Sunshine, vitamins and clouds in the mountains

Last week, an email from a Belgian reader arrived. He wanted to know how much sun we get here in the Swiss Alps, and whether or not the mountains keep the clouds away. I wasn't sure, but I did understand the importance of sunshine, as I had started taking vitamin D-3 after listening to a James Altucher podcast with Dr. Sanjiv Chopra, who warned of vitamin D-3 deficiency.

You might already know this, but in case you don't: Vitamin D-3 is the stuff your body makes when it is exposed to sunshine, and it's been touted to ward off diseases like cancer, diabetes, multiple sclerosis,  and depression.

So, after googling around, I learned that certain places in the Swiss Alps are sunnier than others. Zermatt, for example, sees the most amount of sunshine in Switzerland, with 62% of its days being sunny (according the The Valais town of Sion comes in second at 58%. Then I noticed that Junfraujoch, which is really high in altitude, only scores a 46% or just a little better than foggy Geneva's 44%. And San Bernard Pass, also high in altitude, scored a measly 49%. What was up with that?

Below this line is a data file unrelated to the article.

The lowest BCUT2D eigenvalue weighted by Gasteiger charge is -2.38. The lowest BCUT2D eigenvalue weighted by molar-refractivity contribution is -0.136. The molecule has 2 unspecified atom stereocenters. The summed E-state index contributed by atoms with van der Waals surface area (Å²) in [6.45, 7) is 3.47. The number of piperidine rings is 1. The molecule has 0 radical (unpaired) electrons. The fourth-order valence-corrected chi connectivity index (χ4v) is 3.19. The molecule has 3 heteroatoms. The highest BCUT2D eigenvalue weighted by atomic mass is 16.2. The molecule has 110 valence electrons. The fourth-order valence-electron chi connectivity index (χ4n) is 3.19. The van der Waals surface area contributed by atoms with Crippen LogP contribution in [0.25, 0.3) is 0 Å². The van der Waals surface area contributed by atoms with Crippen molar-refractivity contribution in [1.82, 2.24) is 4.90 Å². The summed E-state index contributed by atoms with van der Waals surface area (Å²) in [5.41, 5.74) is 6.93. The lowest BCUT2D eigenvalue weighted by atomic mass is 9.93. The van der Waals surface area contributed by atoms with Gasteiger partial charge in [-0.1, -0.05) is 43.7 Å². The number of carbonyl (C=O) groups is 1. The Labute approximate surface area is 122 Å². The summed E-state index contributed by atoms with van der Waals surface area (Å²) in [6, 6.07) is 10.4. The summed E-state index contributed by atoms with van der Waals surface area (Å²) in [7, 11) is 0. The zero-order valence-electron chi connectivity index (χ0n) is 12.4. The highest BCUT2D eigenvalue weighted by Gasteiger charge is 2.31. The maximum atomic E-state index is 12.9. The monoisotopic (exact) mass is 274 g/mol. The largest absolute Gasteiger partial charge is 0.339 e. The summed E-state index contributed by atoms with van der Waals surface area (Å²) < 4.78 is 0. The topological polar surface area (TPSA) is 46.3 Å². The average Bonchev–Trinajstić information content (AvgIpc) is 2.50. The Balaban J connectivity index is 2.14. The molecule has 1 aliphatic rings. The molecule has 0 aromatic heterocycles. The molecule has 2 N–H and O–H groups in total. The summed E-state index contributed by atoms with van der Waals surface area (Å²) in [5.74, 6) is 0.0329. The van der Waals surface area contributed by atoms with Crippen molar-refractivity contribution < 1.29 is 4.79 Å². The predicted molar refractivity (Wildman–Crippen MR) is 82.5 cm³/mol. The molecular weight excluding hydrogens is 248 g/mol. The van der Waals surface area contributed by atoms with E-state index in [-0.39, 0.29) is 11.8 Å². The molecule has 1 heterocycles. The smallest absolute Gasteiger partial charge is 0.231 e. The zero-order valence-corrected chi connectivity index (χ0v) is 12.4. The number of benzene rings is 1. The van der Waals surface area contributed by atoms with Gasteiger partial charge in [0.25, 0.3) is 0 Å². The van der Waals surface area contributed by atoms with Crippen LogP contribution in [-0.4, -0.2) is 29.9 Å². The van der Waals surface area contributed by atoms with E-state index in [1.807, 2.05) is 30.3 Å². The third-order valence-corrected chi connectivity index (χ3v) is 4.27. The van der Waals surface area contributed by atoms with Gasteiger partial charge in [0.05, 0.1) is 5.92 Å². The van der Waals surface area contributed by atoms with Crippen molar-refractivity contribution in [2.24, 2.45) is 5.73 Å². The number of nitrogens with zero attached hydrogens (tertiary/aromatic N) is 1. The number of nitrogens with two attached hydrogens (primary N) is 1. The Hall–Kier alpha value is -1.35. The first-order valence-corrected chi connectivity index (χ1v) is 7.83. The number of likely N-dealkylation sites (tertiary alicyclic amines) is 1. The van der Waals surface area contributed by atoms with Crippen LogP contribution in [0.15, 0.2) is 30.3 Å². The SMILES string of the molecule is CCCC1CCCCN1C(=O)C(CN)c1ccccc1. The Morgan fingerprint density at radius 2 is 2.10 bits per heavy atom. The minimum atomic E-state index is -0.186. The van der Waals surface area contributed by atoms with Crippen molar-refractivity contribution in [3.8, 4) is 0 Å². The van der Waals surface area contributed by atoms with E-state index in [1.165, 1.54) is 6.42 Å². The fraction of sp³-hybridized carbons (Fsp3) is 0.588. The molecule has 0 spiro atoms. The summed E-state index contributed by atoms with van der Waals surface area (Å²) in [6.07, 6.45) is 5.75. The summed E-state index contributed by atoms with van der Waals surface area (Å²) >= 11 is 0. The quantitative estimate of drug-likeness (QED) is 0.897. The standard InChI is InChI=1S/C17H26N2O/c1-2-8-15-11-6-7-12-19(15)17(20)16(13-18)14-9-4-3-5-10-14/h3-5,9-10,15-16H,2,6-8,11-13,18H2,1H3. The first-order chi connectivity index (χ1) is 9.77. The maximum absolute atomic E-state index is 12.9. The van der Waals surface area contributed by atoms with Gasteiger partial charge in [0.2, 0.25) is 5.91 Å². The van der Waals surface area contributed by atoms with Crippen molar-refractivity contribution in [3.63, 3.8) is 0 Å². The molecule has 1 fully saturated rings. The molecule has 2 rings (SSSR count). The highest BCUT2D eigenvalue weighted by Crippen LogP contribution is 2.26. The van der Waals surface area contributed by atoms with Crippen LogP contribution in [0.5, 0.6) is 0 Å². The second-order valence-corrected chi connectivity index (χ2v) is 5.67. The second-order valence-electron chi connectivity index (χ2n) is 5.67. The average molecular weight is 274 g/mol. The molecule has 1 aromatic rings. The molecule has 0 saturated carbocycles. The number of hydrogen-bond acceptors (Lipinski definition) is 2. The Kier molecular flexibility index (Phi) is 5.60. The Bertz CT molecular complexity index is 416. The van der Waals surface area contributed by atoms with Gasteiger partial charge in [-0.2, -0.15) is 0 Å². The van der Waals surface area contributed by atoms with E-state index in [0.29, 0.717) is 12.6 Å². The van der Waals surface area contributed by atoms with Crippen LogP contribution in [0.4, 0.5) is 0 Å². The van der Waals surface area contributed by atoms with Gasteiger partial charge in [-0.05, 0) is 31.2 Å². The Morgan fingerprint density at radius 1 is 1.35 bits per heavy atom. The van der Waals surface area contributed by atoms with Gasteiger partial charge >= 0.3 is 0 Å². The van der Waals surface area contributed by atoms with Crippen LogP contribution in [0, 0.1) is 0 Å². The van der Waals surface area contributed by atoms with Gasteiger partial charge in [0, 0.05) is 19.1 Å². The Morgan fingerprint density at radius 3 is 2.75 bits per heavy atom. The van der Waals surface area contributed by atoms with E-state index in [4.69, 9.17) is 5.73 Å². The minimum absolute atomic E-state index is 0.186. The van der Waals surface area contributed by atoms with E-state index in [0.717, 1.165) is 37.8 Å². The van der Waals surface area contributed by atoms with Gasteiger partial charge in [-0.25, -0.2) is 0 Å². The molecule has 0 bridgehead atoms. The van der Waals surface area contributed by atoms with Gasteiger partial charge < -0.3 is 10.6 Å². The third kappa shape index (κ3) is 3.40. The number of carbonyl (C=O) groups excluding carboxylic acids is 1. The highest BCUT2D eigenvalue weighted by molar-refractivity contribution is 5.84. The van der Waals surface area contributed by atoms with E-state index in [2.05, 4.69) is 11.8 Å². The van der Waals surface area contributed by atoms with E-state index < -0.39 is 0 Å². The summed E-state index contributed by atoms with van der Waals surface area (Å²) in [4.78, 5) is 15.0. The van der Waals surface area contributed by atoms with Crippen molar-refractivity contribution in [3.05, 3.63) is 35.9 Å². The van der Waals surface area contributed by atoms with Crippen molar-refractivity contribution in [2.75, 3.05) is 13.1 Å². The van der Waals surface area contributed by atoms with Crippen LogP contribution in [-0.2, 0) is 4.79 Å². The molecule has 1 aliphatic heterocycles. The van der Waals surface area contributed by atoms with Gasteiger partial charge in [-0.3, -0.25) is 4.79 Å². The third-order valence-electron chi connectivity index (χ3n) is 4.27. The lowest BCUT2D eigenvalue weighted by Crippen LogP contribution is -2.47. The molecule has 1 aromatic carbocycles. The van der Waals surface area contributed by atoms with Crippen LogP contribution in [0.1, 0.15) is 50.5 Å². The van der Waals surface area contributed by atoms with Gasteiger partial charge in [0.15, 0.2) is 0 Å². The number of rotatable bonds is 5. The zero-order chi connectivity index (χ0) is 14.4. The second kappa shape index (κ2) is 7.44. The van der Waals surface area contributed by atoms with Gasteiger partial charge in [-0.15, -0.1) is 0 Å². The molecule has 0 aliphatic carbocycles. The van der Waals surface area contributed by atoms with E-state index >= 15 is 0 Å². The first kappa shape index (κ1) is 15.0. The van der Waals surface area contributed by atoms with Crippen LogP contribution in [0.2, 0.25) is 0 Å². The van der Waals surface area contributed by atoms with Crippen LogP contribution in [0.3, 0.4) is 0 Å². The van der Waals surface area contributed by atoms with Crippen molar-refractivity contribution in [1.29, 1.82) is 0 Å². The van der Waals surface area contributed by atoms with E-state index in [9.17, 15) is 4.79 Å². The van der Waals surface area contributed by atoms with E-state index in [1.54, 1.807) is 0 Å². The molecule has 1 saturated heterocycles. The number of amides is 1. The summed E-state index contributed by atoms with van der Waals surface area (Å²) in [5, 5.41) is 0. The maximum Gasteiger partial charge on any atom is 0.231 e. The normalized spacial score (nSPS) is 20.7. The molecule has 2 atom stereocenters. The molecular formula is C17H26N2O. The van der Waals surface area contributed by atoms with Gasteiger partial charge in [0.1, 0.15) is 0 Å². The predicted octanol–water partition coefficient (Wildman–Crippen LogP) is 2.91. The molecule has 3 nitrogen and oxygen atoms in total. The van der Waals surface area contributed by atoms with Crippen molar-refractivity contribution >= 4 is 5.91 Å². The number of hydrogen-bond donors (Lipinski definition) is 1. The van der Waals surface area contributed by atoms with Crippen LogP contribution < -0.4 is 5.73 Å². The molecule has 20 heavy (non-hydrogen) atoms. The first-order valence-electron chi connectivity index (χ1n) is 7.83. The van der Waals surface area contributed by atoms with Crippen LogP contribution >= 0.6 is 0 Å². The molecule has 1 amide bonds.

So I googled further and learned that it really depends on which side of the mountain you live on and that mountains can actually create clouds. Thanks to an explanation by Daniel Watkins, a PhD student of atmospheric science on Quora, here's a clear and concise explanation:

"Clouds form when water vapor condenses. The amount of water vapor that can be in the air decreases exponentially as the temperature decreases. A mountain forms an obstacle to moving air - when wind hits a mountain, it has nowhere to go but up. And if you've ever climbed a mountain, you know the temperature goes down the higher you go. So by forcing the air to go up higher, the air is cooled and water vapor condenses out of it - i.e. clouds form."

So I guess, there are certain towns that are on the leeward side (dry side) of the mountains, places like Sion, which don't get much rain and hence more sunshine. I couldn't find data for Saanenland, but if we're anything like Adelboden or Interlaken, which score 47%-48%, we're somewhat better off than Bern's 42%, Zurich's 37% and poor Lucerne's 35%,

I'll keep taking my vitamin D-3 pills.

Popular posts from this blog

Swiss table manners matter

Health benefits and disadvantages of Swiss alpine living

Daily meal preparation improved me